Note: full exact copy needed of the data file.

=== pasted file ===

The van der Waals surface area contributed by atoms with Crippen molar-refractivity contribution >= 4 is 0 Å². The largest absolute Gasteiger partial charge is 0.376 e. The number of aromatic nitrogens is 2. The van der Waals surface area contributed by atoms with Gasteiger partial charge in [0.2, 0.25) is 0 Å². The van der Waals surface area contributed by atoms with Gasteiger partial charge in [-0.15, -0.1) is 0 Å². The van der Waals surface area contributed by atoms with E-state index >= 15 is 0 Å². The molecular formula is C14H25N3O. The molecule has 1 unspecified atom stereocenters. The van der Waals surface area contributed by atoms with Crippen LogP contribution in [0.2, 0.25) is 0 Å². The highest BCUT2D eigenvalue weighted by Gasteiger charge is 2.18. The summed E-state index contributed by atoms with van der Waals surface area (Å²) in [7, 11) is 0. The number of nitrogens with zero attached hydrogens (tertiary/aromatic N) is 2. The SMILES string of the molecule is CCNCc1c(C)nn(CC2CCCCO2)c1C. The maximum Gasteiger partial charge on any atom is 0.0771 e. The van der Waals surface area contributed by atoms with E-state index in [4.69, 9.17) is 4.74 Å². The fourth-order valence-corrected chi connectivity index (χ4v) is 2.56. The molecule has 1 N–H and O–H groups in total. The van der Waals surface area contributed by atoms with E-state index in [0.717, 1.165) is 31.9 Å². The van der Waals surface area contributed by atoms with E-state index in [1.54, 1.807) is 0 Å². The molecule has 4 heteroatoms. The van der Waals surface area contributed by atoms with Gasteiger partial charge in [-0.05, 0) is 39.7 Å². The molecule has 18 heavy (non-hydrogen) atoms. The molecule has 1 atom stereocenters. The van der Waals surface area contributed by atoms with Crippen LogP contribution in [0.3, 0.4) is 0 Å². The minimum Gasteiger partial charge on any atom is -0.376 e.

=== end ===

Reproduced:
The van der Waals surface area contributed by atoms with Crippen molar-refractivity contribution >= 4 is 0 Å². The largest absolute Gasteiger partial charge is 0.376 e. The number of aromatic nitrogens is 2. The van der Waals surface area contributed by atoms with Gasteiger partial charge in [0.2, 0.25) is 0 Å². The van der Waals surface area contributed by atoms with Gasteiger partial charge in [-0.15, -0.1) is 0 Å². The van der Waals surface area contributed by atoms with E-state index >= 15 is 0 Å². The molecular formula is C14H25N3O. The molecule has 1 unspecified atom stereocenters. The van der Waals surface area contributed by atoms with Crippen LogP contribution in [0.2, 0.25) is 0 Å². The highest BCUT2D eigenvalue weighted by Gasteiger charge is 2.18. The summed E-state index contributed by atoms with van der Waals surface area (Å²) in [7, 11) is 0. The number of nitrogens with zero attached hydrogens (tertiary/aromatic N) is 2. The SMILES string of the molecule is CCNCc1c(C)nn(CC2CCCCO2)c1C. The maximum Gasteiger partial charge on any atom is 0.0771 e. The van der Waals surface area contributed by atoms with E-state index in [4.69, 9.17) is 4.74 Å². The fourth-order valence-corrected chi connectivity index (χ4v) is 2.56. The molecule has 1 N–H and O–H groups in total. The van der Waals surface area contributed by atoms with E-state index in [0.717, 1.165) is 31.9 Å². The van der Waals surface area contributed by atoms with E-state index in [1.54, 1.807) is 0 Å². The molecule has 4 heteroatoms. The van der Waals surface area contributed by atoms with Gasteiger partial charge in [-0.05, 0) is 39.7 Å². The molecule has 18 heavy (non-hydrogen) atoms. The molecule has 1 atom stereocenters. The van der Waals surface area contributed by atoms with Crippen LogP contribution in [0.3, 0.4) is 0 Å². The minimum Gasteiger partial charge on any atom is -0.376 e.